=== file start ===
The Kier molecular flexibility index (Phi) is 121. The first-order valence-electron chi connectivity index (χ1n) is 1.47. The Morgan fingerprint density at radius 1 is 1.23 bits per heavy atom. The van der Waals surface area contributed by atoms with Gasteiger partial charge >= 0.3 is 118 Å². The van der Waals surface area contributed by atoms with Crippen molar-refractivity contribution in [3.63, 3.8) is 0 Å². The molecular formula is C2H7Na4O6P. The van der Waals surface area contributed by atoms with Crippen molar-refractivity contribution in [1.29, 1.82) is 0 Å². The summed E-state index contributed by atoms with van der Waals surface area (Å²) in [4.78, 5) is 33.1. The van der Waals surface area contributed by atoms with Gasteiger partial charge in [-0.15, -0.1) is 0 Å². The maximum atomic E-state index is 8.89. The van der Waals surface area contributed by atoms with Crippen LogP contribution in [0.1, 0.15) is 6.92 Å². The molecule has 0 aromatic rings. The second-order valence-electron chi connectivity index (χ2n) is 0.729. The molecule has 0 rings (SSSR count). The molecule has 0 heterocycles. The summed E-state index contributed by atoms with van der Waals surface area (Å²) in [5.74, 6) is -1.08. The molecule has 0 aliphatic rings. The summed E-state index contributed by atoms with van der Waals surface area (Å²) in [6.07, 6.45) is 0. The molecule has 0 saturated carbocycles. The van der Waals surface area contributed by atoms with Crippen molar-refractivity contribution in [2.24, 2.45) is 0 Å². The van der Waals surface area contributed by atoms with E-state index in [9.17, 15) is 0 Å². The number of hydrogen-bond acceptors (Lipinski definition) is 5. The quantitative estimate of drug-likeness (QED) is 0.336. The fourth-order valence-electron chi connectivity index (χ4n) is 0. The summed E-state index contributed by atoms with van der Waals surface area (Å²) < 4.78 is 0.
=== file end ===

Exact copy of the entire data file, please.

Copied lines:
The Kier molecular flexibility index (Phi) is 121. The first-order valence-electron chi connectivity index (χ1n) is 1.47. The Morgan fingerprint density at radius 1 is 1.23 bits per heavy atom. The van der Waals surface area contributed by atoms with Gasteiger partial charge >= 0.3 is 118 Å². The van der Waals surface area contributed by atoms with Crippen molar-refractivity contribution in [3.63, 3.8) is 0 Å². The molecular formula is C2H7Na4O6P. The van der Waals surface area contributed by atoms with Crippen molar-refractivity contribution in [1.29, 1.82) is 0 Å². The summed E-state index contributed by atoms with van der Waals surface area (Å²) in [4.78, 5) is 33.1. The van der Waals surface area contributed by atoms with Gasteiger partial charge in [-0.15, -0.1) is 0 Å². The maximum atomic E-state index is 8.89. The van der Waals surface area contributed by atoms with Crippen LogP contribution in [0.1, 0.15) is 6.92 Å². The molecule has 0 aromatic rings. The second-order valence-electron chi connectivity index (χ2n) is 0.729. The molecule has 0 rings (SSSR count). The molecule has 0 heterocycles. The summed E-state index contributed by atoms with van der Waals surface area (Å²) in [5.74, 6) is -1.08. The molecule has 0 aliphatic rings. The summed E-state index contributed by atoms with van der Waals surface area (Å²) in [6.07, 6.45) is 0. The molecule has 0 saturated carbocycles. The van der Waals surface area contributed by atoms with Crippen molar-refractivity contribution in [2.24, 2.45) is 0 Å². The van der Waals surface area contributed by atoms with E-state index in [9.17, 15) is 0 Å². The number of hydrogen-bond acceptors (Lipinski definition) is 5. The quantitative estimate of drug-likeness (QED) is 0.336. The fourth-order valence-electron chi connectivity index (χ4n) is 0. The summed E-state index contributed by atoms with van der Waals surface area (Å²) < 4.78 is 0.